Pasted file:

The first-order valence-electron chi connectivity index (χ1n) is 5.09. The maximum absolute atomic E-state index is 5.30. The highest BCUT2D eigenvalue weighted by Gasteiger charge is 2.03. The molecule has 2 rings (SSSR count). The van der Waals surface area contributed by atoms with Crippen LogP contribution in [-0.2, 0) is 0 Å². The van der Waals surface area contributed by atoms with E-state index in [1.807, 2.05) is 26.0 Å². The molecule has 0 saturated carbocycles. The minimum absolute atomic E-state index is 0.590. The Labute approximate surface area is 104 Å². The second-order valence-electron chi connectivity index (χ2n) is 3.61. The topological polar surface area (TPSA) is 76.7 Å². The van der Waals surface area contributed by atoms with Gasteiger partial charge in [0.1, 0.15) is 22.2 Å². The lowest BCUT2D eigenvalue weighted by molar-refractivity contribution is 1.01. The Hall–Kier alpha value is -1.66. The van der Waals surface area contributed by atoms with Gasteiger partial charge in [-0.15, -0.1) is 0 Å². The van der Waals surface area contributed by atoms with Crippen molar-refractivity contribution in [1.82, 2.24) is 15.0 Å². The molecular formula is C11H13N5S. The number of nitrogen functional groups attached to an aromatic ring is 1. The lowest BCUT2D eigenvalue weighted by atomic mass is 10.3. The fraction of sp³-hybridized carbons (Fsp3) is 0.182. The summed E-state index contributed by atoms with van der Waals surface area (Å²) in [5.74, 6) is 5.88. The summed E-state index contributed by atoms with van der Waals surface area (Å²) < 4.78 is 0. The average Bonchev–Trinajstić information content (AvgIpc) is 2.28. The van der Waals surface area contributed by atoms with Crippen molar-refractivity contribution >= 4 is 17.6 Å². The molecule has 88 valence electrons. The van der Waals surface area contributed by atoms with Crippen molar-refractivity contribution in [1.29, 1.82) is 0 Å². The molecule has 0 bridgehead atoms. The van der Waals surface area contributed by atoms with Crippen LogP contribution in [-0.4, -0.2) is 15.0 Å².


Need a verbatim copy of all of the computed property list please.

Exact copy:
The first-order valence-electron chi connectivity index (χ1n) is 5.09. The maximum absolute atomic E-state index is 5.30. The highest BCUT2D eigenvalue weighted by Gasteiger charge is 2.03. The molecule has 2 rings (SSSR count). The van der Waals surface area contributed by atoms with Crippen LogP contribution in [-0.2, 0) is 0 Å². The van der Waals surface area contributed by atoms with E-state index in [1.807, 2.05) is 26.0 Å². The molecule has 0 saturated carbocycles. The minimum absolute atomic E-state index is 0.590. The Labute approximate surface area is 104 Å². The second-order valence-electron chi connectivity index (χ2n) is 3.61. The topological polar surface area (TPSA) is 76.7 Å². The van der Waals surface area contributed by atoms with Gasteiger partial charge in [0.1, 0.15) is 22.2 Å². The lowest BCUT2D eigenvalue weighted by molar-refractivity contribution is 1.01. The Hall–Kier alpha value is -1.66. The van der Waals surface area contributed by atoms with Gasteiger partial charge in [-0.15, -0.1) is 0 Å². The van der Waals surface area contributed by atoms with Crippen molar-refractivity contribution in [1.82, 2.24) is 15.0 Å². The molecular formula is C11H13N5S. The number of nitrogen functional groups attached to an aromatic ring is 1. The lowest BCUT2D eigenvalue weighted by atomic mass is 10.3. The fraction of sp³-hybridized carbons (Fsp3) is 0.182. The summed E-state index contributed by atoms with van der Waals surface area (Å²) in [5.74, 6) is 5.88. The summed E-state index contributed by atoms with van der Waals surface area (Å²) < 4.78 is 0. The average Bonchev–Trinajstić information content (AvgIpc) is 2.28. The van der Waals surface area contributed by atoms with Crippen molar-refractivity contribution >= 4 is 17.6 Å². The molecule has 88 valence electrons. The van der Waals surface area contributed by atoms with Crippen molar-refractivity contribution in [1.29, 1.82) is 0 Å². The molecule has 0 bridgehead atoms. The van der Waals surface area contributed by atoms with Crippen LogP contribution in [-0.4, -0.2) is 15.0 Å².